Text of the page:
Childhood Violence Exposure: Cumulative and Specific Effects on Adult Mental Health

Abstract

Childhood exposure to violence and victimization is a significant public health problem, with potentially long-lasting, deleterious effects on adult mental health. Using a longitudinal study design, 123 young adults—identified in adolescence as at-risk for high school dropout—were examined for the effects of multi-domain childhood victimization on emotional distress and suicide risk, net of adolescent risk and protective factors, including family dysfunction. The hypothesis that higher levels of cumulative childhood victimization would be significantly associated with mental health maladjustment in young adulthood was confirmed by the analysis. However, the victimization predictors of adult emotional distress were different than the predictors of adult suicide risk. These findings indicate the need for prevention and intervention approaches that include thorough assessment, and focus on the childhood and adolescent problem areas that are most consequential for long-term psychological well-being.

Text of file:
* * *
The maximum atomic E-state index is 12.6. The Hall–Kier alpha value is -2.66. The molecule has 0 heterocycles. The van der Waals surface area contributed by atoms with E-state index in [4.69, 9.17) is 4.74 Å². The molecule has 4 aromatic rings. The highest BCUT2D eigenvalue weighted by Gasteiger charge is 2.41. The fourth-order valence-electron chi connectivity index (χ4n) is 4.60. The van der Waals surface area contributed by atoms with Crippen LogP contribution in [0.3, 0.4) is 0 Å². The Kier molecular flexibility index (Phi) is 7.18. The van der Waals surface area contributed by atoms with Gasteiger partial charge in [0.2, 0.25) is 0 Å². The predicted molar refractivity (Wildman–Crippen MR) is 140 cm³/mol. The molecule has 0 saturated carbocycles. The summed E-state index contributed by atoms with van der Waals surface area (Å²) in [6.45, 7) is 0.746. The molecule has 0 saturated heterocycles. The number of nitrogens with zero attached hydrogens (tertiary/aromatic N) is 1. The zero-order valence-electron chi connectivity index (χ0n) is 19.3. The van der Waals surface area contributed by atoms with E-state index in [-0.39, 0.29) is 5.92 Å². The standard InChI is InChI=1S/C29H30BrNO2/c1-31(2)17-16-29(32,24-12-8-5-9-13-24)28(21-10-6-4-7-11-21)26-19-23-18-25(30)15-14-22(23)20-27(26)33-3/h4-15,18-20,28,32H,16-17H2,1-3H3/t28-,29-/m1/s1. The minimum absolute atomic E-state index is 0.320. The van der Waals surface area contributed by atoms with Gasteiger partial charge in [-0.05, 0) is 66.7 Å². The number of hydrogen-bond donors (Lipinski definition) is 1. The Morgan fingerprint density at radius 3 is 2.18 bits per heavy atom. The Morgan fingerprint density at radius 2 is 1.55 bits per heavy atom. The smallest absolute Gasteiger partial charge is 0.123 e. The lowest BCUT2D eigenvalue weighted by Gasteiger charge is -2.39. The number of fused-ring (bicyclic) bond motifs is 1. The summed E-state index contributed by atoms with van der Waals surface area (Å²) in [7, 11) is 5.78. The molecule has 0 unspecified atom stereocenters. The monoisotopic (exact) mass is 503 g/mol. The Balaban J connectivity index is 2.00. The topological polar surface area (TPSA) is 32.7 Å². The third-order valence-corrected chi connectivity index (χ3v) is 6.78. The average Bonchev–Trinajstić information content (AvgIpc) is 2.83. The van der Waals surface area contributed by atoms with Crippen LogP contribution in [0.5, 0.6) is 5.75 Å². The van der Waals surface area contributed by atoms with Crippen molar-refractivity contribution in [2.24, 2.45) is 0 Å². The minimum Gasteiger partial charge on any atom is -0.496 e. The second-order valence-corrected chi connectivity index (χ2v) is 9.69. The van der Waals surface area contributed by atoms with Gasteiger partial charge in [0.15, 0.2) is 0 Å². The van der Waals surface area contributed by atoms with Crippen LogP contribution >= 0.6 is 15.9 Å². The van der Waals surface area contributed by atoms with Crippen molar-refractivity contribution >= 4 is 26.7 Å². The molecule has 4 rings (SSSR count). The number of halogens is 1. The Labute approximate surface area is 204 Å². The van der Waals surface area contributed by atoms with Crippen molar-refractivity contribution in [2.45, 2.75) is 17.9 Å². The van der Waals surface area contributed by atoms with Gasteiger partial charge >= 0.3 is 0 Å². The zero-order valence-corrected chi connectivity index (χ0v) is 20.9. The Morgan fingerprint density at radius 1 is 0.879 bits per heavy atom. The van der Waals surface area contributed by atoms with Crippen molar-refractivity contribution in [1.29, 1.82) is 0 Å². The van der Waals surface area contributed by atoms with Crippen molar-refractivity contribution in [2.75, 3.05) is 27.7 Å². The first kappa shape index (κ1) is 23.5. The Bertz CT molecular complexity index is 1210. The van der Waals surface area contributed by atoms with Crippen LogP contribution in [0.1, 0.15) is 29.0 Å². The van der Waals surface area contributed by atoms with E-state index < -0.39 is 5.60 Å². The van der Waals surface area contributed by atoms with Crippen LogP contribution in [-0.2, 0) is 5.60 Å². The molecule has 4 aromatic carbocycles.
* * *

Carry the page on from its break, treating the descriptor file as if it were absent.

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Notes

  1. 1.

    An additional analysis was conducted, adding adolescent victimization to the equation to test that effects on adulthood were not due to later exposures. With childhood victimization in the equation, adolescent multi-domain victimization did not add significantly to the prediction of emotional distress, and childhood victimization remained significant.

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Correspondence to Carole Hooven.

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This research was supported by R01 NR 03550 from the National Institute on Nursing Research, the University of Washington School of Nursing Nettleship Johnson Gift Fund, the University of Washington Royalty Research Fund, the National Institute on Mental Health Grant 5 T32 MH020010, and the National Center for Research Resources Grant TL1 RR 025016.

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Hooven, C., Nurius, P.S., Logan-Greene, P. et al. Childhood Violence Exposure: Cumulative and Specific Effects on Adult Mental Health. J Fam Viol 27, 511–522 (2012). https://doi.org/10.1007/s10896-012-9438-0

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Keywords

  • Young adult
  • Victimization
  • Emotional distress
  • Suicide